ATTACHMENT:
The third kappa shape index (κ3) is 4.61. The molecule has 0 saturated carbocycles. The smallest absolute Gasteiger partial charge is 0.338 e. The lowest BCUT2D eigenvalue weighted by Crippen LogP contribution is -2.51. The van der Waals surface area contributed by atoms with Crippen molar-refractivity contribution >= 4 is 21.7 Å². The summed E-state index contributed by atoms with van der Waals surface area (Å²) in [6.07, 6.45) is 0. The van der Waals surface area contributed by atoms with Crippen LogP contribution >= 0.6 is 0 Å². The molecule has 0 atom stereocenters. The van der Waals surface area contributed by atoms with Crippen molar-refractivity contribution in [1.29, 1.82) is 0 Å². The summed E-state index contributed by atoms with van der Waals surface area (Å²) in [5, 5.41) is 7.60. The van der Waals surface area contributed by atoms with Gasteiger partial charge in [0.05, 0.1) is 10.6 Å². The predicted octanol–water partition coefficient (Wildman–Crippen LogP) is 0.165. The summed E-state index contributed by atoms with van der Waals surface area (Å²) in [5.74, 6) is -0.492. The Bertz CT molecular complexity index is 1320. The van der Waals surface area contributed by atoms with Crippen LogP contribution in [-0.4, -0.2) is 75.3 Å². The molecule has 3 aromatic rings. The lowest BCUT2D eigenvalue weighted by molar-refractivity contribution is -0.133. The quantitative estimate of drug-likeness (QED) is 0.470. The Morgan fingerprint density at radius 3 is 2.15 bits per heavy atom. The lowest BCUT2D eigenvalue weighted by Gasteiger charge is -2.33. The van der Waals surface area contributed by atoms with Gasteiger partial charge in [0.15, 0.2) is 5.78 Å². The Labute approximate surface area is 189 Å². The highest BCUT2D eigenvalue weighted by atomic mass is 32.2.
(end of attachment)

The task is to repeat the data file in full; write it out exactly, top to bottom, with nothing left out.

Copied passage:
The third kappa shape index (κ3) is 4.61. The molecule has 0 saturated carbocycles. The smallest absolute Gasteiger partial charge is 0.338 e. The lowest BCUT2D eigenvalue weighted by Crippen LogP contribution is -2.51. The van der Waals surface area contributed by atoms with Crippen molar-refractivity contribution >= 4 is 21.7 Å². The summed E-state index contributed by atoms with van der Waals surface area (Å²) in [6.07, 6.45) is 0. The van der Waals surface area contributed by atoms with Crippen LogP contribution >= 0.6 is 0 Å². The molecule has 0 atom stereocenters. The van der Waals surface area contributed by atoms with Crippen molar-refractivity contribution in [1.29, 1.82) is 0 Å². The summed E-state index contributed by atoms with van der Waals surface area (Å²) in [5, 5.41) is 7.60. The van der Waals surface area contributed by atoms with Gasteiger partial charge in [0.05, 0.1) is 10.6 Å². The predicted octanol–water partition coefficient (Wildman–Crippen LogP) is 0.165. The summed E-state index contributed by atoms with van der Waals surface area (Å²) in [5.74, 6) is -0.492. The Bertz CT molecular complexity index is 1320. The van der Waals surface area contributed by atoms with Crippen LogP contribution in [-0.4, -0.2) is 75.3 Å². The molecule has 3 aromatic rings. The lowest BCUT2D eigenvalue weighted by molar-refractivity contribution is -0.133. The quantitative estimate of drug-likeness (QED) is 0.470. The Morgan fingerprint density at radius 3 is 2.15 bits per heavy atom. The lowest BCUT2D eigenvalue weighted by Gasteiger charge is -2.33. The van der Waals surface area contributed by atoms with Gasteiger partial charge in [0.15, 0.2) is 5.78 Å². The Labute approximate surface area is 189 Å². The highest BCUT2D eigenvalue weighted by atomic mass is 32.2.